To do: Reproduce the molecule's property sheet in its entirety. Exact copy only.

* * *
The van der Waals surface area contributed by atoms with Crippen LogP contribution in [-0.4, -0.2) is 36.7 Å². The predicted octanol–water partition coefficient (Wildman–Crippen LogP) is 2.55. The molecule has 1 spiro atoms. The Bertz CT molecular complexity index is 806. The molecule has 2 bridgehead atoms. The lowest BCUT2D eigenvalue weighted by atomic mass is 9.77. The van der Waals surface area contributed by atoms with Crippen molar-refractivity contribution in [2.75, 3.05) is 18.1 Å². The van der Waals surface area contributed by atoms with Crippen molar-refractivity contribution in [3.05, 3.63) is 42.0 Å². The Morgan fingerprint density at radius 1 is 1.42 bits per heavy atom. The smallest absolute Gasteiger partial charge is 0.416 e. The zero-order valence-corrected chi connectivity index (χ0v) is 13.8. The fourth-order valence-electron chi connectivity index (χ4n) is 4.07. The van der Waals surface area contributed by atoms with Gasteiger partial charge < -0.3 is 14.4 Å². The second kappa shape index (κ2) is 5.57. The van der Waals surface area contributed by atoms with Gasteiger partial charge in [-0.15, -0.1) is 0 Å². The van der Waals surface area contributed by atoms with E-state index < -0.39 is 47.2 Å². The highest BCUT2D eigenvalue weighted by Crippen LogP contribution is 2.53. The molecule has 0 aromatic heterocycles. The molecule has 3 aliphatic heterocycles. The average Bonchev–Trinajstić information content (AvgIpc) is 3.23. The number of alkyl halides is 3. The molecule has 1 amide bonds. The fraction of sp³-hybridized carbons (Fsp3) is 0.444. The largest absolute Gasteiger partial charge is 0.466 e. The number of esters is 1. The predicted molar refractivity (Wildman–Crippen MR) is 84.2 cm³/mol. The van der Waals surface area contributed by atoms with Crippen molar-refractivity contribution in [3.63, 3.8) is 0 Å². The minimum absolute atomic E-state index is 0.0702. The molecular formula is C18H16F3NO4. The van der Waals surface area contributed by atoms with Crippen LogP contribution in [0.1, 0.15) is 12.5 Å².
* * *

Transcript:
The van der Waals surface area contributed by atoms with Crippen LogP contribution in [-0.4, -0.2) is 36.7 Å². The predicted octanol–water partition coefficient (Wildman–Crippen LogP) is 2.55. The molecule has 1 spiro atoms. The Bertz CT molecular complexity index is 806. The molecule has 2 bridgehead atoms. The lowest BCUT2D eigenvalue weighted by atomic mass is 9.77. The van der Waals surface area contributed by atoms with Crippen molar-refractivity contribution in [2.75, 3.05) is 18.1 Å². The van der Waals surface area contributed by atoms with Crippen molar-refractivity contribution in [3.05, 3.63) is 42.0 Å². The Morgan fingerprint density at radius 1 is 1.42 bits per heavy atom. The smallest absolute Gasteiger partial charge is 0.416 e. The zero-order valence-corrected chi connectivity index (χ0v) is 13.8. The fourth-order valence-electron chi connectivity index (χ4n) is 4.07. The van der Waals surface area contributed by atoms with Gasteiger partial charge < -0.3 is 14.4 Å². The second kappa shape index (κ2) is 5.57. The van der Waals surface area contributed by atoms with Gasteiger partial charge in [-0.15, -0.1) is 0 Å². The van der Waals surface area contributed by atoms with E-state index < -0.39 is 47.2 Å². The highest BCUT2D eigenvalue weighted by Crippen LogP contribution is 2.53. The molecule has 0 aromatic heterocycles. The molecule has 3 aliphatic heterocycles. The average Bonchev–Trinajstić information content (AvgIpc) is 3.23. The number of alkyl halides is 3. The molecule has 1 amide bonds. The fraction of sp³-hybridized carbons (Fsp3) is 0.444. The largest absolute Gasteiger partial charge is 0.466 e. The number of esters is 1. The predicted molar refractivity (Wildman–Crippen MR) is 84.2 cm³/mol. The van der Waals surface area contributed by atoms with Crippen molar-refractivity contribution in [3.63, 3.8) is 0 Å². The minimum absolute atomic E-state index is 0.0702. The molecular formula is C18H16F3NO4. The van der Waals surface area contributed by atoms with Crippen LogP contribution in [0.1, 0.15) is 12.5 Å².